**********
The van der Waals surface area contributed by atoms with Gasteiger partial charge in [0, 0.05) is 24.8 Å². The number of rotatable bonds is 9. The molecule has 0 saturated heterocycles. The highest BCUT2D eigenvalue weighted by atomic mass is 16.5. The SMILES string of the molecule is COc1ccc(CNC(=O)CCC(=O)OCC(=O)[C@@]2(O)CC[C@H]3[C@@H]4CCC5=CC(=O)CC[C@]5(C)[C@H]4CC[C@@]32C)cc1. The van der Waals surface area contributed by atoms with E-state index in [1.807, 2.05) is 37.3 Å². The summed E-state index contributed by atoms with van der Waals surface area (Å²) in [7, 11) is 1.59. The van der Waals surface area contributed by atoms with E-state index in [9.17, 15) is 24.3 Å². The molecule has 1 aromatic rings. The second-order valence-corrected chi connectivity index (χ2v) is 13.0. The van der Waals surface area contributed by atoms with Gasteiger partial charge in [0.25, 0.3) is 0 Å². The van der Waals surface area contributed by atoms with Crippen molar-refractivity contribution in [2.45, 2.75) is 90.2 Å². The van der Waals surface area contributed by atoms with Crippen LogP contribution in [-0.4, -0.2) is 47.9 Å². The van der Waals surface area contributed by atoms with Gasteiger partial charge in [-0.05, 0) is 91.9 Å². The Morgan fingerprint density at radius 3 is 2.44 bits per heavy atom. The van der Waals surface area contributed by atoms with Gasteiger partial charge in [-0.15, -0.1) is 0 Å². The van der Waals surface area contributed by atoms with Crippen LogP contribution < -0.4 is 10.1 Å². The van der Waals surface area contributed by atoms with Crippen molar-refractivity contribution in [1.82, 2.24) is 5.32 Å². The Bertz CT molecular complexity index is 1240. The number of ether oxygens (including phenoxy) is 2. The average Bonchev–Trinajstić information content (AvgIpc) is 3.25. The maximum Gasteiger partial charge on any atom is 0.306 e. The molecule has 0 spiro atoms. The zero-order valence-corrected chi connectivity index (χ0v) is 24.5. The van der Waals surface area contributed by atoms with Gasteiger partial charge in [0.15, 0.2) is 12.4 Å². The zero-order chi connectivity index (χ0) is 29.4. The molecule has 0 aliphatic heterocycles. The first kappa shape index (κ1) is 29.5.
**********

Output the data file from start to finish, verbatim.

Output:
The van der Waals surface area contributed by atoms with Gasteiger partial charge in [0, 0.05) is 24.8 Å². The number of rotatable bonds is 9. The molecule has 0 saturated heterocycles. The highest BCUT2D eigenvalue weighted by atomic mass is 16.5. The SMILES string of the molecule is COc1ccc(CNC(=O)CCC(=O)OCC(=O)[C@@]2(O)CC[C@H]3[C@@H]4CCC5=CC(=O)CC[C@]5(C)[C@H]4CC[C@@]32C)cc1. The van der Waals surface area contributed by atoms with E-state index in [1.807, 2.05) is 37.3 Å². The summed E-state index contributed by atoms with van der Waals surface area (Å²) in [7, 11) is 1.59. The van der Waals surface area contributed by atoms with E-state index in [9.17, 15) is 24.3 Å². The molecule has 1 aromatic rings. The second-order valence-corrected chi connectivity index (χ2v) is 13.0. The van der Waals surface area contributed by atoms with Gasteiger partial charge in [0.25, 0.3) is 0 Å². The van der Waals surface area contributed by atoms with Crippen molar-refractivity contribution in [2.45, 2.75) is 90.2 Å². The van der Waals surface area contributed by atoms with Crippen LogP contribution in [-0.4, -0.2) is 47.9 Å². The van der Waals surface area contributed by atoms with Gasteiger partial charge in [-0.05, 0) is 91.9 Å². The Morgan fingerprint density at radius 3 is 2.44 bits per heavy atom. The van der Waals surface area contributed by atoms with Gasteiger partial charge in [-0.15, -0.1) is 0 Å². The van der Waals surface area contributed by atoms with Crippen LogP contribution < -0.4 is 10.1 Å². The van der Waals surface area contributed by atoms with Crippen molar-refractivity contribution in [1.82, 2.24) is 5.32 Å². The Bertz CT molecular complexity index is 1240. The number of ether oxygens (including phenoxy) is 2. The average Bonchev–Trinajstić information content (AvgIpc) is 3.25. The maximum Gasteiger partial charge on any atom is 0.306 e. The molecule has 0 spiro atoms. The zero-order valence-corrected chi connectivity index (χ0v) is 24.5. The van der Waals surface area contributed by atoms with Gasteiger partial charge in [0.15, 0.2) is 12.4 Å². The zero-order chi connectivity index (χ0) is 29.4. The molecule has 0 aliphatic heterocycles. The first kappa shape index (κ1) is 29.5.